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How Utah’s restored sales tax on food impacts grocery shoppers

Hayden, 2, peels a banana while shopping with her aunt Angie Berni at Ream’s in South Jordan on Thursday, Dec. 12, 2019.
Hayden, 2, peels a banana while shopping with her aunt Angie Berni at Ream’s in South Jordan on Thursday, Dec. 12, 2019.
Laura Seitz, Deseret News

SALT LAKE CITY — Angie Berni says she spends an estimated $1,100 a month on food for her family of six, including a 17-year-old son with a staggering appetite.

“He eats the equivalent of about three people,” she said.

Berni, of South Jordan, was out grocery shopping Thursday, hours before the Utah Legislature held a special session to adopt a tax reform plan that restores the state sales tax on food, upping the rate from 1.75% to the full 4.85%.

Berni, a mother of four, said she didn’t know all the ins and outs of the Legislature’s tax reform plan, but she was aware of the proposal to restore the food tax, and she believed it should stay low.

Berni said her husband of 20 years makes a “fairly good income” nowadays, but it wasn’t always that way.

“When we were first married, he and I were working full time, we had a little boy, and things were really tight, so we were really, really aware,” she said. “We didn’t have a lot of extra food at home.”

Groceries are rung up at Ream’s in South Jordan on Thursday, Dec. 12, 2019.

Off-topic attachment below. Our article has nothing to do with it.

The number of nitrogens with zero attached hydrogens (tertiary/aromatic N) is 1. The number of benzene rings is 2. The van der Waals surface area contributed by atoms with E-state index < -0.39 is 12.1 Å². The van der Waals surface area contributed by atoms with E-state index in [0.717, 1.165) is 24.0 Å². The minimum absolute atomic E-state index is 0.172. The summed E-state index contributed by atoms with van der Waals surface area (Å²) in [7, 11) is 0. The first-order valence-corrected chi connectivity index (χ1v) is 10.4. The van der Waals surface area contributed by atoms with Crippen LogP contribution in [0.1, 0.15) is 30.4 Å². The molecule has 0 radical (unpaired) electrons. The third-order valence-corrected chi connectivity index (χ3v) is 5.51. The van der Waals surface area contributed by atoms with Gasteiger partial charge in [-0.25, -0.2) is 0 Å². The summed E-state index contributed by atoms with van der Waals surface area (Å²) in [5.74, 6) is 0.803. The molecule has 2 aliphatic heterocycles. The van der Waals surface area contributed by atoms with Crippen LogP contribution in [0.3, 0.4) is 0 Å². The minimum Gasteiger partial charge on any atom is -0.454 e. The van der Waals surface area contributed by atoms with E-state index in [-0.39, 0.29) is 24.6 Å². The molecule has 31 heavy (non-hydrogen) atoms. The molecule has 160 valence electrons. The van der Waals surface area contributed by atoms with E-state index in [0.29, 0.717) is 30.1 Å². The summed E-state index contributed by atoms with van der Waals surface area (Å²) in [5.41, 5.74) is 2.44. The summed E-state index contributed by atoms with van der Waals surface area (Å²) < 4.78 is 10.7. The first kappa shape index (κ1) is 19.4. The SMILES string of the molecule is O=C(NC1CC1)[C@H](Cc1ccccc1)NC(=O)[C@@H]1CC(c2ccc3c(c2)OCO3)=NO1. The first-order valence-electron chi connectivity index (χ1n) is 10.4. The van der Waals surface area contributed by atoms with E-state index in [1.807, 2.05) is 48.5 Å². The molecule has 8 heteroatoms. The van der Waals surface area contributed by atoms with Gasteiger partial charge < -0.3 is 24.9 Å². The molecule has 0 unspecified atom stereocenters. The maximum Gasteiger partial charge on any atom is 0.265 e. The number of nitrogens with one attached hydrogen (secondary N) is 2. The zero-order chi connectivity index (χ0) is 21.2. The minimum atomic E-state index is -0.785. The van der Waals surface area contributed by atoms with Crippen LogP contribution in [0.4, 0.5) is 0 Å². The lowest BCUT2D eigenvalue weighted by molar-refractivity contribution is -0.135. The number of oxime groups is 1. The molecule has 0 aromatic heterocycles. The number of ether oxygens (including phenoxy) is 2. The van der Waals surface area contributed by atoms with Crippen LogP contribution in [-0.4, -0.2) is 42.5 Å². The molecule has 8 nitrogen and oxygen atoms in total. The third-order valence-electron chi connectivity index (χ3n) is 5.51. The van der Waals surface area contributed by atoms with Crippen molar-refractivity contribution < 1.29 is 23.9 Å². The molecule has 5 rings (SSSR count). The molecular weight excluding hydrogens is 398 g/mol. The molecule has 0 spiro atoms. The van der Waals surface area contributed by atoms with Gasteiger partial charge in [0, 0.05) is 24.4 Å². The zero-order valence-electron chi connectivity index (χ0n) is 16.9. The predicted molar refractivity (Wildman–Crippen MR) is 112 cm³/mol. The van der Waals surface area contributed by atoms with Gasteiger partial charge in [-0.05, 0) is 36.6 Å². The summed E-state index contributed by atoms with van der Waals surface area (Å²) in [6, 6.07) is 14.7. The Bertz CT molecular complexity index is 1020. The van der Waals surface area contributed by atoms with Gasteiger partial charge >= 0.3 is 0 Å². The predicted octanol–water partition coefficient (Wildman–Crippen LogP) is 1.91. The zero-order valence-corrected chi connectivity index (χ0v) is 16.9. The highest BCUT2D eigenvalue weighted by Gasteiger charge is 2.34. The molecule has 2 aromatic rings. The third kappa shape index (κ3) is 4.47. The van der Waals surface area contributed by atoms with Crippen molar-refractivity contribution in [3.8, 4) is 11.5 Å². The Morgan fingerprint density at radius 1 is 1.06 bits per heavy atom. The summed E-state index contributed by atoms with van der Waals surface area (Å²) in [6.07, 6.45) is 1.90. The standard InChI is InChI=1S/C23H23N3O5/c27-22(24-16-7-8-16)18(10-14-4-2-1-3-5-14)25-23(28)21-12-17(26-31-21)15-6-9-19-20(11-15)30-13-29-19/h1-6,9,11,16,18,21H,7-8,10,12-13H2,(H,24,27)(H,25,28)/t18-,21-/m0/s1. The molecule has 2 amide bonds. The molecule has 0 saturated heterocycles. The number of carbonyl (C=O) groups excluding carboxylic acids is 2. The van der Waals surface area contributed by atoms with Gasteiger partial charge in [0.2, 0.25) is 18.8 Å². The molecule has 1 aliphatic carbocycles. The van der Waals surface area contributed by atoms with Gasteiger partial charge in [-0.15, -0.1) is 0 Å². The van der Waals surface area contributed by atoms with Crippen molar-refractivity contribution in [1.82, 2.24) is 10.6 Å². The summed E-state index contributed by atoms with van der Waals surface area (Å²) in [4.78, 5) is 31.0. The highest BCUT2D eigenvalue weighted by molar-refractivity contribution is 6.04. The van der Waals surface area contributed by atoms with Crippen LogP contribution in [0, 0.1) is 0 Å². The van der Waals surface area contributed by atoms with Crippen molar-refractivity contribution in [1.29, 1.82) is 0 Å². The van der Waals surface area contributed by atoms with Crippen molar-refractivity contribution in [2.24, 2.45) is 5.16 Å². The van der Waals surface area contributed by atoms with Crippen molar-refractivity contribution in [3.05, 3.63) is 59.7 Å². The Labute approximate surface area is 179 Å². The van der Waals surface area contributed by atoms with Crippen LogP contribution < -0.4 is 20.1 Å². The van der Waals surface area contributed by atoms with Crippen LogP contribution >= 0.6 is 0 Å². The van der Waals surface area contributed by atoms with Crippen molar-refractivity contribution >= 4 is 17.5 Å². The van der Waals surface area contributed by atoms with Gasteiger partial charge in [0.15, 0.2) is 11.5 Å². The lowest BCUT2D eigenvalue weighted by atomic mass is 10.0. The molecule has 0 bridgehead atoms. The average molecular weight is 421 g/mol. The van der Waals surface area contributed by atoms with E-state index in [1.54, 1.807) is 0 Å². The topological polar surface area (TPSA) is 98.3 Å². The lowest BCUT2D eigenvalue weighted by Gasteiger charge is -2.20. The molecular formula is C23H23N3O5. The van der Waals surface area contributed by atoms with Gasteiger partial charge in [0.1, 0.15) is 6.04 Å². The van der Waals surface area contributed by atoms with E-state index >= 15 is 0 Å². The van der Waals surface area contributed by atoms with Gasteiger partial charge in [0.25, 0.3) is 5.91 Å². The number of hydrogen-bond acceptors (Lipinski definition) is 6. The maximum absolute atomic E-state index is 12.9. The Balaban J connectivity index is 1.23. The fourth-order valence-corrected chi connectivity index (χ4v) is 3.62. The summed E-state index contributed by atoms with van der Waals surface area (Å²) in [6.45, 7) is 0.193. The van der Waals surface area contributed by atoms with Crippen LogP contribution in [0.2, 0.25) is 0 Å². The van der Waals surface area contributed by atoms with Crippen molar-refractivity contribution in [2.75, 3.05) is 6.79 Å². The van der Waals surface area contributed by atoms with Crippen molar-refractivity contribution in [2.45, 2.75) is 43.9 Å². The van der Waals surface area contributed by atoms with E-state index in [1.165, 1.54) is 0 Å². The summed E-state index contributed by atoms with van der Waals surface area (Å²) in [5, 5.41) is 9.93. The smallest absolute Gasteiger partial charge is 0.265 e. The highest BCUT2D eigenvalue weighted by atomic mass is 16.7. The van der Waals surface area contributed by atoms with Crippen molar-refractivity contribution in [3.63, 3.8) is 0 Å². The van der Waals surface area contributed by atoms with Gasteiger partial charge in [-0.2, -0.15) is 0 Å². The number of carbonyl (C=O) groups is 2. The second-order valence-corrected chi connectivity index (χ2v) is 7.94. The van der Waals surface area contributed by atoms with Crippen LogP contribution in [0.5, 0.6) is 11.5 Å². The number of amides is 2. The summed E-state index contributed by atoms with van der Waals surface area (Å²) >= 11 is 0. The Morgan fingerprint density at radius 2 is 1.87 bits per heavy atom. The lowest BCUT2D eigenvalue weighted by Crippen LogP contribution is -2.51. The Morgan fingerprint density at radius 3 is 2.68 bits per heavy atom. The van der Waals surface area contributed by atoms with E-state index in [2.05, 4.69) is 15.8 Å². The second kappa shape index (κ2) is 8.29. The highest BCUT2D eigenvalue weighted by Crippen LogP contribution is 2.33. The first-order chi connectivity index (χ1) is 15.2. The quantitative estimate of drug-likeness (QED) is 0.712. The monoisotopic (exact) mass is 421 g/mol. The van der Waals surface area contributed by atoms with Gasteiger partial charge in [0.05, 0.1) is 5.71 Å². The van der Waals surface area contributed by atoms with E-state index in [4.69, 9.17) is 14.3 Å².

Groceries are rung up at Ream’s in South Jordan on Thursday, Dec. 12, 2019.
Laura Seitz, Deseret News

As someone who once lived on a tight budget, Berni said the added food tax could have a “huge impact” on Utahns living paycheck to paycheck while trying to feed their families.

“Everybody needs to eat,” she said. “It’s not like buying a car ... food is a totally different story.”

During her shopping trip to Ream’s in West Jordan on Thursday, Berni spent $81.18, including $2.36 in sales tax. She guessed she spends around $1,100 a month on food, which she said may seem high, but she noted they sometimes entertain friends and family and feed some of her kids’ friends.

Based off of Utah’s current sales tax rate on unprepared food of 1.75%, Berni probably pays around $19.25 a month in sales tax on food. With the rate restored to the full 4.85%, Berni will likely spend around $53.35 in state sales tax a month or about $34.10 more. That’s about $409 in state sales taxes more a year, equalling about $640 a year if she spends $1,100 a month on groceries. Those calculations don’t include the local portion of sales tax collected on food.

Depending on her household income and her four dependents, Berni’s family, however, could potentially qualify for an income tax cut and dependent exemptions that could total hundreds of dollars under the new plan.

The restoration of the food tax is perhaps the most controversial aspect of the Legislature’s tax reform package, with Democrats and some Republicans reluctant to enact a policy some worry will more heavily impact low-income Utahns.

Proponents, however, have defended the tax reform package that — while raising sales taxes on food, gas and some services — also reduces the state income tax rate while providing a grocery tax credit for low- and moderate-income Utahns.